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Overall Rating
4.21

Awesome67.61%
Worth A Look: 14.08%
Just Average: 1.41%
Pretty Crappy: 5.63%
Sucks: 11.27%

7 reviews, 29 user ratings


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Mad Max: Fury Road
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by alejandroariera

"Mad Max: Back-seat Driver"
5 stars

That the studios continued reliance on digital effects has had a detrimental effect on today’s action films, franchise-driven or not, became more than evident during a recent press screening of “Mad Max: Fury Road.” Prior to the screening, we were treated to the new trailer of the Dwayne Johnson-starring disaster flick “San Andreas”; no matter how hard Warner’s marketing team tried to humanize the film by focusing on the characters and not the special effects, the trailer left me cold. The effects were spectacular. But were terrifying and moving? Did they feel real? Not really. In fact, a couple of critics chuckled after the trailer was over.

And then the first shots of “Mad Max: Fury Road,” George Miller’s long-delayed entry in the series he began in 1979, hit the screen. In those first few minutes, where a bearded Max Rockatansky (Tom Hardy replacing Mel Gibson in the role) is pursued and captured by the forces of warlord Immortan Joe (Hugh Keays-Byrne, who played the biker villain in the original “Mad Max”) and turned into a blood bag for ailing war boy Nux (Nicholas Hoult), Miller puts “San Andreas” and every Hollywood blockbuster to shame.

For while “Mad Max: Fury Road” does use some digital effects, its action sequences are grounded in real, palpable, geographic spaces. They mostly take place inside beautifully and bizarrely handcrafted vehicles. They obey the laws of physics, even when human bodies are jumping from vehicle to vehicle or are being lowered or swung from these large bending poles. The action is visceral, brutal, highly kinetic and exhilarating. But the film is also at times poignant, touching, hopeful, as the characters seek to preserve their humanity amidst the mayhem.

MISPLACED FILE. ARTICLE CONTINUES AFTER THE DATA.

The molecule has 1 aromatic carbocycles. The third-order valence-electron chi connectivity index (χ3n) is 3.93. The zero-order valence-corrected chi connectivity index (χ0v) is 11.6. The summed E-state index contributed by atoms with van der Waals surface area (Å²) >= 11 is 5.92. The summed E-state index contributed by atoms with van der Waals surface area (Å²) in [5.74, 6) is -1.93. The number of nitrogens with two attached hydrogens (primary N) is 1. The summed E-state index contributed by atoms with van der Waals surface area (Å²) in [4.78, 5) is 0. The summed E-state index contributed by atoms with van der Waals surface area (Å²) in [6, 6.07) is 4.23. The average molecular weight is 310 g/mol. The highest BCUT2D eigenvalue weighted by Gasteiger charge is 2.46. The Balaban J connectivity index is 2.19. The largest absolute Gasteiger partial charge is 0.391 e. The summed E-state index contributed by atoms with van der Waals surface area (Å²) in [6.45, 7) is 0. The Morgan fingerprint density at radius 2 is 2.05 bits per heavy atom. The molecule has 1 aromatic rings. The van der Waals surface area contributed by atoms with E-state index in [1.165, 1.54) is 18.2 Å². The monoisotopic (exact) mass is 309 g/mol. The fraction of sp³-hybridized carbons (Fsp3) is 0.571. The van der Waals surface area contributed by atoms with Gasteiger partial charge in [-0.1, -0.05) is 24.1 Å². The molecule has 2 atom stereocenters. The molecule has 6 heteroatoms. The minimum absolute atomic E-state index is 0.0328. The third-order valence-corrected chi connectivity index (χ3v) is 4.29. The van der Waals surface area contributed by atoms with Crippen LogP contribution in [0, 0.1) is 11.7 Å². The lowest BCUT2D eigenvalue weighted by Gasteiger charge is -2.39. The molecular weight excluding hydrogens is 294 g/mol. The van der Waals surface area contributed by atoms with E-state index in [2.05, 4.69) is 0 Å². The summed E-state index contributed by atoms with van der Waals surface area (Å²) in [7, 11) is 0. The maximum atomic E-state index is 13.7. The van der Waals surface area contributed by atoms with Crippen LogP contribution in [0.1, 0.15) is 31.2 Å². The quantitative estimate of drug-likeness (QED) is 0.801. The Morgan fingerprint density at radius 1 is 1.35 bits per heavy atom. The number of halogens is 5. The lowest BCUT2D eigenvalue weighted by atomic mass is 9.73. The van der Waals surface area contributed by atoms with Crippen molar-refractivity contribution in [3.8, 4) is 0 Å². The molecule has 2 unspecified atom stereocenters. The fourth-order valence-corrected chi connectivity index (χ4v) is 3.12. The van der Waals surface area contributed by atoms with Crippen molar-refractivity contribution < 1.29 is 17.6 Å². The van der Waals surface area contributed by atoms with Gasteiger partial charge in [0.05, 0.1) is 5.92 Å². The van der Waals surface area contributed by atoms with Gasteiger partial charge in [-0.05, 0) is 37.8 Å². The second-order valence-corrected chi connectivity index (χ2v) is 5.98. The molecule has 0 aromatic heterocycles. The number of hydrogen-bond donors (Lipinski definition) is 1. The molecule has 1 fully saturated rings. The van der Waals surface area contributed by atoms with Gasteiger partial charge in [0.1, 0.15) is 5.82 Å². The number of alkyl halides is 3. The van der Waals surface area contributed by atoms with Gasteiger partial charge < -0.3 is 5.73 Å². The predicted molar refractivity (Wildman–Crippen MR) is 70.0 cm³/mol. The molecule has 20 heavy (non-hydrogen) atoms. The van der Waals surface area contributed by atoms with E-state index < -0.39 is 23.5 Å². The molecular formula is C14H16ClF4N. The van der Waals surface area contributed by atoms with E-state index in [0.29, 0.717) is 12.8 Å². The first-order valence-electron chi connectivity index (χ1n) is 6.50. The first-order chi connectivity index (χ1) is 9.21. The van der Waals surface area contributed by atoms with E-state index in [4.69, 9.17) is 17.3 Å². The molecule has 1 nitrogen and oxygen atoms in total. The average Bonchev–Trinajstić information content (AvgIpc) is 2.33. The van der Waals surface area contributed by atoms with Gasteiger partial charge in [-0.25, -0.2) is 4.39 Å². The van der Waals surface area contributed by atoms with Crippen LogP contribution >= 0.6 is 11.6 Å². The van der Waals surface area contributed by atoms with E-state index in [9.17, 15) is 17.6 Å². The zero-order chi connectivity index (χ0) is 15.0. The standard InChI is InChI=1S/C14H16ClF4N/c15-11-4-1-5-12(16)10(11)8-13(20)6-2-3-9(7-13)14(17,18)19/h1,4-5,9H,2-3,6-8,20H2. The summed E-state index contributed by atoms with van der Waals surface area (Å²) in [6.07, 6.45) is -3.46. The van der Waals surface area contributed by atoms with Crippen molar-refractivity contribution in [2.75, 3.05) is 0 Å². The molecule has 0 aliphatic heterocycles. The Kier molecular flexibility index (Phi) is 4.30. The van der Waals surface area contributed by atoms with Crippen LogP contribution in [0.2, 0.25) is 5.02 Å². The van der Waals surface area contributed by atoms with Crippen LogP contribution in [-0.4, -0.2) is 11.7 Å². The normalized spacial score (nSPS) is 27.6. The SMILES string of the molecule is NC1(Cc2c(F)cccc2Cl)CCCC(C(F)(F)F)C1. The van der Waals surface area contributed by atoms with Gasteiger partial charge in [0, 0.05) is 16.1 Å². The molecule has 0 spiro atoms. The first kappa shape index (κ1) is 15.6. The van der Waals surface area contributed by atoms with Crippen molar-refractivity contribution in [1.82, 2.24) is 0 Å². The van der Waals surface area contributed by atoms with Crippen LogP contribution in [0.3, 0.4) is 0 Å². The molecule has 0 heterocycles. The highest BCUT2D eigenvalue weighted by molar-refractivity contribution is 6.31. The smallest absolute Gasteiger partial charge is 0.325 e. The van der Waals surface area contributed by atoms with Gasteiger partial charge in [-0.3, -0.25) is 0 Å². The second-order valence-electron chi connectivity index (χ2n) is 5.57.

“Mad Max: Fury Road” rarely stops for air. It’s plot is pretty simple and, in a way, borrowed those old Westerns where a stagecoach was besieged by criminals or Indians: a group of people need to get from point A to point B, the latter being some sort of promised land where things might be better in this barren post-apocalyptic wasteland. Point B, in this case, is “the green land,” an apparently fertile terrain where the film’s real protagonist, Imperator Furiosa (Charlize Theron), a one-armed warrior, is taking Joe’s harem of breeding wives to after diverting the war rig truck she is driving from her usual destination (an oil-producing outpost). Joe and his posse are soon in pursuit with Max, wearing a mask, chained to the front of a car driven by Nux. The chase across the desert ends inside an impressive sandstorm soon envelops them; when the dust finally settles, Max enters into a fragile partnership with Fortuna once he rids himself of the mask.

Max here is no longer the quiet accidental hero out for himself that he became in the second and third film of the series (“The Road Warrior” and “Mad Max Beyond Thunderdome”). As portrayed by Hardy, Max is now a man close to losing it, haunted by the voices and visions of those he couldn’t save. You could also say he’s rather schizophrenic, truer to his nickname than he’s ever been. He is one of the walking dead, a man driven by sheer instinct. His grunts and growls and almost monosyllabic dialogue are the byproducts of a man who’s lived alone for way too long in this desolate landscape. He is a shell brought to life by these six women seeking a safe haven. But make no mistake about it: he is not their savior. These six women can fend for themselves pretty well, thank you very much. Max’s help is just added value to their mission.

In Charlize Theron’s Furiosa, Max has more than met his match. A tough as nails heroine in the tradition of Sigourney Weaver’s Ripley, with a simple glance Theron endows her character with a force no weapon or fully armored vehicle can. Here is a woman who has learned to maintain her humanity in the midst of this male-driven maelstrom. Her performance is so vital, so powerful and yet so subtle that it’s easy to take it for granted given the non-stop action on screen.